Seafood vacuum cleaner outdoes divers
Several tests show that the remotely-operated underwater vehicle (ROV) “Seabed Harvester” beats the divers when it comes to harvesting sea urchins – one of the world’s highest paid seafood products.
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Several companies have attempted to establish commercial harvesting of sea urchins along the Norwegian coast. There are currently only a couple of companies harvesting wild sea urchins, but the high kilo price means there is major interest in this product.
One of the main bottlenecks for the development of a sustainable sea urchin industry is a reliable and cost efficient harvesting method.
Traditionally sea urchins have been harvested by divers. But the extreme conditions in Northern Norway, with cold temperatures, limited light and strong winds, make it difficult to dive for sea urchins in winter. The market demands regularity of supply and companies cannot only supply sea urchins at particular times of the year.
Tested in minus 40
The ROV has previously been tested in good weather conditions in summer. During the winter scientists from the food research institute Nofima also tested the ROV during the Polar Night, when the weather is at its worst.
The tests took place in January in Båtsfjord in Finnmark. Strong winds meant that the estimated temperature was as low as -40 °C. This is too cold for divers, but the ROV could still operate normally.
After four days the ROV had harvested a total of 1.88 tonnes, of which 35 percent was high export quality sea urchins. A full 52 percent of the catch was of sufficient quality to be sold. The average daily harvest using the ROV was 146 kg. This is higher than what was previously harvested using divers, around 91 kg per day.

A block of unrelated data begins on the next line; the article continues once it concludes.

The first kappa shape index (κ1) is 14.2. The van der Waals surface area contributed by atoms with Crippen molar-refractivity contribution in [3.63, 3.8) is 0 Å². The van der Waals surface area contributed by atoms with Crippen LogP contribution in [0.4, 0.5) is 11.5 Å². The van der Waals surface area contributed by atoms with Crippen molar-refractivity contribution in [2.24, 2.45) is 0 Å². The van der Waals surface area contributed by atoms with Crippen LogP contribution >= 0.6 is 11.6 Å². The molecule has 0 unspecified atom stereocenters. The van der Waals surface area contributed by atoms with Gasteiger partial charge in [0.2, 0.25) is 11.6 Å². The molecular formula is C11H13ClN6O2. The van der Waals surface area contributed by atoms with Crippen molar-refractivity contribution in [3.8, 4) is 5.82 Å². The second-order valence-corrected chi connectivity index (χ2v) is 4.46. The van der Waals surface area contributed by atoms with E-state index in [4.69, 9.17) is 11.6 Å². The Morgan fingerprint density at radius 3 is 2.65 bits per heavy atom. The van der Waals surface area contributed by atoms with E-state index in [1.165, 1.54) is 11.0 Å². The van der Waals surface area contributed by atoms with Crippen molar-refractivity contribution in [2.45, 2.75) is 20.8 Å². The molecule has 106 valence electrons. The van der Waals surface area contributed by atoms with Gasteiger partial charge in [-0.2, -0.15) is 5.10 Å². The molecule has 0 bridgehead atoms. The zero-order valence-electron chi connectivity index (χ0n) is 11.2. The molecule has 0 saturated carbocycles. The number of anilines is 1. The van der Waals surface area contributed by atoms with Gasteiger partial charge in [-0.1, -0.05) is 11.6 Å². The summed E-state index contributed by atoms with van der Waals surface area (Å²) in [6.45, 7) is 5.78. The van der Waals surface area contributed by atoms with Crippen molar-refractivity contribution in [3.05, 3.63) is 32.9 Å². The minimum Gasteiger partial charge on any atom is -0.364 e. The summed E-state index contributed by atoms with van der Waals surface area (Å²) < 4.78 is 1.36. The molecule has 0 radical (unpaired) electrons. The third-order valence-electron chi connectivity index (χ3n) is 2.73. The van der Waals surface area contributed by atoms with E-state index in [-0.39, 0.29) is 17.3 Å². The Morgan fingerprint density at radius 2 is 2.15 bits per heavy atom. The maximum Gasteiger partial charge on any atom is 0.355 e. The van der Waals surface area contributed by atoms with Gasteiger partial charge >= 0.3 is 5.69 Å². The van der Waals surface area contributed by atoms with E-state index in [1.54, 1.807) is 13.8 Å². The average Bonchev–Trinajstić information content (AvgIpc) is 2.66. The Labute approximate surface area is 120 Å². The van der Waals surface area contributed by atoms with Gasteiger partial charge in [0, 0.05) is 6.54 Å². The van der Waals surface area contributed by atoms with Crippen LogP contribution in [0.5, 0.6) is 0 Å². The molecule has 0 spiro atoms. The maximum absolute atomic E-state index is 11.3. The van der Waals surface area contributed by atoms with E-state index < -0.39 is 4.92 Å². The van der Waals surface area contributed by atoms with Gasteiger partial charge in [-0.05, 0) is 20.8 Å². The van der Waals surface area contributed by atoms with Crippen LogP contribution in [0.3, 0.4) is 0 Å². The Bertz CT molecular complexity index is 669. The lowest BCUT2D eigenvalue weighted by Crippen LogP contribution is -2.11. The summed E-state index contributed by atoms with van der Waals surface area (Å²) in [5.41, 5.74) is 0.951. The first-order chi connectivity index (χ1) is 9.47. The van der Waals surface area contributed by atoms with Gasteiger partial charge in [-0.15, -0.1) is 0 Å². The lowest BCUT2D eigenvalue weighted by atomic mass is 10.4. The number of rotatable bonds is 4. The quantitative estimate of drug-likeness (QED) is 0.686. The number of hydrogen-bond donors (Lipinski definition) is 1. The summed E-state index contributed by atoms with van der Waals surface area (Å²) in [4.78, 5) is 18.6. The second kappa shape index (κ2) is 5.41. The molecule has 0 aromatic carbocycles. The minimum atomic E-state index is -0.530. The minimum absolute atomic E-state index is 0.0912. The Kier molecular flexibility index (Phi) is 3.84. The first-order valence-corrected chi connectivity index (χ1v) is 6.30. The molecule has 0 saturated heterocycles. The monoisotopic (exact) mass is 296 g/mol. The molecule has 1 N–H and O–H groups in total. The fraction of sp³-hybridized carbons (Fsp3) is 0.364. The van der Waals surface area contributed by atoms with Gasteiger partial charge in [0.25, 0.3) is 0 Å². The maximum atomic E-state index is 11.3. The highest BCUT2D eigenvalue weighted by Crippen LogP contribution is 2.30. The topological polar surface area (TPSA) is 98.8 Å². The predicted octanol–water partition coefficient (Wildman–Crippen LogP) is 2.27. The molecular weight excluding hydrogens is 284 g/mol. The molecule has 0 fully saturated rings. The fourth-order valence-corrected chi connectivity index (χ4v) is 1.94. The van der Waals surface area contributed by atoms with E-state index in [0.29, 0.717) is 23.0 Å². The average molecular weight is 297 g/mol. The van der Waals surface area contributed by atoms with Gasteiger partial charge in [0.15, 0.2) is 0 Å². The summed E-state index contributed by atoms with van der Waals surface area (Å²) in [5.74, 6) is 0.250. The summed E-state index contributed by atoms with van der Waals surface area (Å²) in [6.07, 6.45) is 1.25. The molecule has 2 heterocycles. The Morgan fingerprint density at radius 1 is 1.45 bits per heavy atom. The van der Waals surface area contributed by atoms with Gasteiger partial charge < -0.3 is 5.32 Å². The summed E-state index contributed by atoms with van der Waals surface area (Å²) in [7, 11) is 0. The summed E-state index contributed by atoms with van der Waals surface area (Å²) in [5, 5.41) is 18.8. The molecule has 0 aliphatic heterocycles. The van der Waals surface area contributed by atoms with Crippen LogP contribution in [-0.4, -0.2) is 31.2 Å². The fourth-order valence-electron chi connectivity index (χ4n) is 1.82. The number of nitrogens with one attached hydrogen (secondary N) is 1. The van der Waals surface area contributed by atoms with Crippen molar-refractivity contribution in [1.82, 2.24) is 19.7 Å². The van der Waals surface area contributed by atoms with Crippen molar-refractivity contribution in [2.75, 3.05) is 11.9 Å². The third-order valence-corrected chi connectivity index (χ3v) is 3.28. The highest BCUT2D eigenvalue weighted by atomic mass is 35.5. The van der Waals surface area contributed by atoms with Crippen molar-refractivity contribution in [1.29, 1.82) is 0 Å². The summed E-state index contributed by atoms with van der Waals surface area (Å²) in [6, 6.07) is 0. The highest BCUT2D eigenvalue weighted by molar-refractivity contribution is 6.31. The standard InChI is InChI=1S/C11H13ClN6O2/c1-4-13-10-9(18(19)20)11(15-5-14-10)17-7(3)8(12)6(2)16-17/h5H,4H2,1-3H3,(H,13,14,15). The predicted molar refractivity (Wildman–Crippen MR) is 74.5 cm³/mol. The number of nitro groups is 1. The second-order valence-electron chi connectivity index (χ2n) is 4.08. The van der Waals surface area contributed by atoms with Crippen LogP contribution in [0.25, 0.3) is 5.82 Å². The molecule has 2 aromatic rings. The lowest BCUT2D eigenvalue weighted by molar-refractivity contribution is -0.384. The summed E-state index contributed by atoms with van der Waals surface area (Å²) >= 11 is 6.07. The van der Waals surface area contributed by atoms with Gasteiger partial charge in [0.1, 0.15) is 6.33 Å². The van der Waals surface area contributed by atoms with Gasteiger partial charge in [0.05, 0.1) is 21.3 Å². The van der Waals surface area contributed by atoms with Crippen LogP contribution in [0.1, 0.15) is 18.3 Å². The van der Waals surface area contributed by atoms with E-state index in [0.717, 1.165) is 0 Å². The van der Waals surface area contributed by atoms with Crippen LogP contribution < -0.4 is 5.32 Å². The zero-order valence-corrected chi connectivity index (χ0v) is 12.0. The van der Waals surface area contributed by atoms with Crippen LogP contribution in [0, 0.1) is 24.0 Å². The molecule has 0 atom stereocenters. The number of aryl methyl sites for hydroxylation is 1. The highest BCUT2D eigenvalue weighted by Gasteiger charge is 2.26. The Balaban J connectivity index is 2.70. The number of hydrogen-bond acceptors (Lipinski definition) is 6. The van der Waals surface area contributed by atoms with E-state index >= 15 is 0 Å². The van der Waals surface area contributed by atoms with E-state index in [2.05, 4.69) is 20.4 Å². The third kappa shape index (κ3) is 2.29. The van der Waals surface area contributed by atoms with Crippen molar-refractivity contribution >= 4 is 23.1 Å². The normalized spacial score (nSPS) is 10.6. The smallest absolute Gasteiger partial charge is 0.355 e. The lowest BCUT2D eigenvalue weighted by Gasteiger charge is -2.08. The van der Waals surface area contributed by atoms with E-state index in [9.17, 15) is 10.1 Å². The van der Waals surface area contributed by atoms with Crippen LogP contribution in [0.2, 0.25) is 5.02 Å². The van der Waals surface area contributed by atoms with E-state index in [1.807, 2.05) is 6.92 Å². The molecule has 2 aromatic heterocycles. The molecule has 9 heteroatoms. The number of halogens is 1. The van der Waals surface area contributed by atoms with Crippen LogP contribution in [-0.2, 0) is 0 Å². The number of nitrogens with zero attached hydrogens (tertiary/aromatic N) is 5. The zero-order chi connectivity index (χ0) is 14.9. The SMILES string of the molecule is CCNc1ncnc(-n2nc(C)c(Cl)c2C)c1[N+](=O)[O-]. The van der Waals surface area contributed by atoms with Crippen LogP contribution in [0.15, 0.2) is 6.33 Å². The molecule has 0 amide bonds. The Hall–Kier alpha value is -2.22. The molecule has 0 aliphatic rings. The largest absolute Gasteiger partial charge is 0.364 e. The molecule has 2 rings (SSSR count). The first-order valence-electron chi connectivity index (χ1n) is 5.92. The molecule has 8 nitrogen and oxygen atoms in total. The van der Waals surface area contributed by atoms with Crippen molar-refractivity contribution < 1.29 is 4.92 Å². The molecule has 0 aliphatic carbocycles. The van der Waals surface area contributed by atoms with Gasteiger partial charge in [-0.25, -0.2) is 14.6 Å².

“This shows that in all likelihood Seabed Harvester is the most efficient harvest method for sea urchins in demanding winter conditions in Northern Norway,” says Scientist Philip James from Nofima.
“There are several factors that make it more efficient than the divers. It can be used during winter, in poor weather conditions and at greater depths, while the sea urchins are of the same quality as those harvested by the divers.”
The ROV may also be used to inspect seabed conditions and stocks over larger areas.
“In order to achieve the most efficient harvesting possible, it is important to map the sea urchin stocks in the area prior to the harvest commencing,” says James.
Estimates show there may be up to 80 billion individual sea urchins along the Norwegian coast, which constitutes 56,000 tonnes. The market value of these sea urchins has been calculated as NOK 6.2 billion by Nofima.
“We have never harvested more sea urchins than we did during the test with the ROV. In Båtsfjord, where we operate, diving is very unpredictable and 200 days a year the weather is too extreme to use divers,” says Mattis A. Tangeraas, General Manager of Norway Sea Urchin AS.
“The ROV cannot operate 50 days a year so that will give us an additional 150 harvesting days per year. But in order to gain financing for such an ROV, long-term testing needs to be carried out over several months in order to confirm the potential.”
Several things remain before the ROV may be used in an optimal manner, including the support vessel being better adapted to the ROV.
“An ordinary fishing boat was used during the testing, which was not ideal for the purpose,” says James.
“Among other things we used a lot of time to manoeuvre the boat and position the anchors meaning there was less time available to harvest sea urchins. Consequently, the amounts harvested are on the conservative side. With a better adapted mother vessel, the amount harvested will increase.”
The scientists are also studying various ways of increasing the proportion of the catch that may be used, such as utilizing the by-products in a better way. They will also attempt to harvest other species using the ROV technology.
The ROV was developed by Are Hofstad from Norwegian company 7S-Technology AS.
“We started with harvesting sea urchins, but the goal is to use the ROV to harvest other species, including scallops and other crustacean species,” says Hofstad.
“The ROV is very gentle on the seabed, which makes it ideal for harvesting other species. We are also anticipating a significant improvement in the harvest rate when the operators become more experienced.”
The research is financed by the Norwegian Seafood Research Fund (FHF) and is being carried out in collaboration with Norway Sea Urchin AS and 7S-Technology AS.